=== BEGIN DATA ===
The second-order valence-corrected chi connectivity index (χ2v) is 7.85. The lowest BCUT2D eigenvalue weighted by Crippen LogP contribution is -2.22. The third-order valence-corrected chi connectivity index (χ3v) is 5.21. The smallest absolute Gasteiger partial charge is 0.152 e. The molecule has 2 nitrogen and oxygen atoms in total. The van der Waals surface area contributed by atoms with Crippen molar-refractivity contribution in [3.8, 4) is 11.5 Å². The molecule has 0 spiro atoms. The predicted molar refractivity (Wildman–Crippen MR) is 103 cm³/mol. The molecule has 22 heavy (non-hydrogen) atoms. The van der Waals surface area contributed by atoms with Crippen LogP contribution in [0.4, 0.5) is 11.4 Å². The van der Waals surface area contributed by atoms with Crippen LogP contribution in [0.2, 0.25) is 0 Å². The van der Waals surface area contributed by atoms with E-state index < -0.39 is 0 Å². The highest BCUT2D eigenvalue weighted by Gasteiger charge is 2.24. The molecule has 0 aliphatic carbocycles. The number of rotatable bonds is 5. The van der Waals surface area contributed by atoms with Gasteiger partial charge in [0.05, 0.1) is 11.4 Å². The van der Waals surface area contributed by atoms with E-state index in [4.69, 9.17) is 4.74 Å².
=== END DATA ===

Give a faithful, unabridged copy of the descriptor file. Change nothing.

The second-order valence-corrected chi connectivity index (χ2v) is 7.85. The lowest BCUT2D eigenvalue weighted by Crippen LogP contribution is -2.22. The third-order valence-corrected chi connectivity index (χ3v) is 5.21. The smallest absolute Gasteiger partial charge is 0.152 e. The molecule has 2 nitrogen and oxygen atoms in total. The van der Waals surface area contributed by atoms with Crippen molar-refractivity contribution in [3.8, 4) is 11.5 Å². The molecule has 0 spiro atoms. The predicted molar refractivity (Wildman–Crippen MR) is 103 cm³/mol. The molecule has 22 heavy (non-hydrogen) atoms. The van der Waals surface area contributed by atoms with Crippen LogP contribution in [0.4, 0.5) is 11.4 Å². The van der Waals surface area contributed by atoms with Crippen LogP contribution in [0.2, 0.25) is 0 Å². The van der Waals surface area contributed by atoms with E-state index < -0.39 is 0 Å². The highest BCUT2D eigenvalue weighted by Gasteiger charge is 2.24. The molecule has 0 aliphatic carbocycles. The number of rotatable bonds is 5. The van der Waals surface area contributed by atoms with Gasteiger partial charge in [0.05, 0.1) is 11.4 Å². The van der Waals surface area contributed by atoms with E-state index in [4.69, 9.17) is 4.74 Å².